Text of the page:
We’d first need to define charitable. Charitable means generous and willing to give to others. However, it does not necessarily mean that one has to actually give to charity specifically. Typically, we would see altruism as part of being a good person. However, we might argue that some don’t give generously, yet are still good people with a good impact – perhaps a scientist who devotes themselves to a project that benefits mankind with a singular focus, yet is not generous with either their money or time otherwise. We might also consider that one can be generous and charitable with things other than money – we might give knowledge, for example, and this could have just as powerful an impact.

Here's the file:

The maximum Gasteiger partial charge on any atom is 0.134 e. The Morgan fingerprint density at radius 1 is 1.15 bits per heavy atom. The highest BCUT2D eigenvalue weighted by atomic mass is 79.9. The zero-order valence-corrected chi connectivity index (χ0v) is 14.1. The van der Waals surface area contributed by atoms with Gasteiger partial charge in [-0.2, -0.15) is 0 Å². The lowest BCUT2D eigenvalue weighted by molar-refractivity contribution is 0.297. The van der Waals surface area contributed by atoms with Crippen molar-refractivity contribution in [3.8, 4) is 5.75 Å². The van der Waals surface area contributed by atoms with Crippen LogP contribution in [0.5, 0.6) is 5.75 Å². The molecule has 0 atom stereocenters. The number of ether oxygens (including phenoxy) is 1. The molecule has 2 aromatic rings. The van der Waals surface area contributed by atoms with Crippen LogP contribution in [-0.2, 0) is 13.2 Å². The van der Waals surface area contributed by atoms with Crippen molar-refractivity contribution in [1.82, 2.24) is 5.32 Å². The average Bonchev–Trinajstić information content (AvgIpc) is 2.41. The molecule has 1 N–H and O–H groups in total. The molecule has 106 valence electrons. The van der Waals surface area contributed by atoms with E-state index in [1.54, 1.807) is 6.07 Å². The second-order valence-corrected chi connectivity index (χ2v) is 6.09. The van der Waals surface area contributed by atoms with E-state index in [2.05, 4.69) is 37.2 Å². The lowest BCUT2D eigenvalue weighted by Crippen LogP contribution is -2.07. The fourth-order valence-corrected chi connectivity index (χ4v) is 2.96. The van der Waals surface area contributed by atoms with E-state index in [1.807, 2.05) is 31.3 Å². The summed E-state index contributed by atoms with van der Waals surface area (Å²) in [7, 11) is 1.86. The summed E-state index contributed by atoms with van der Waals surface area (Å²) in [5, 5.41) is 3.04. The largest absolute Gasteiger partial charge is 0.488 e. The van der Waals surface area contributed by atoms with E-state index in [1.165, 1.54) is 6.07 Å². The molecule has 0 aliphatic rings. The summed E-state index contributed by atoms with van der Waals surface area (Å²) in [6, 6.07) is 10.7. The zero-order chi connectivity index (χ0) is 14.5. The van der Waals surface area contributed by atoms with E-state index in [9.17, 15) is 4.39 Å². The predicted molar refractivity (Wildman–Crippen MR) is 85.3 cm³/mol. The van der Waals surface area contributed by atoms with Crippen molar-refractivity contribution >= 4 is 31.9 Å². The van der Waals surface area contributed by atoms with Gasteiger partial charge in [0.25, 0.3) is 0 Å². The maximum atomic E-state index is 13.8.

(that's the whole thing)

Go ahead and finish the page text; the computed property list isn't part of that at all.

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Oxford Interview: Situational Judgement

What would you do if another student revealed that they were selling drugs to finance their studies?

Here I would need to consider both sides of the equation – on the one hand drugs are illegal and therefore taking them cannot be condoned; additionally their impact can be very harmful. However, I would also want to think further about how they are funding their studies. Perhaps they could find a part-time job to help, or seek financial aid from the university. That said, selling drugs at university is a serious issue, and as such I would seek help from a tutor that I trusted to better understand how to proceed.

What would you do if you found that one of your college friends had been stealing regularly?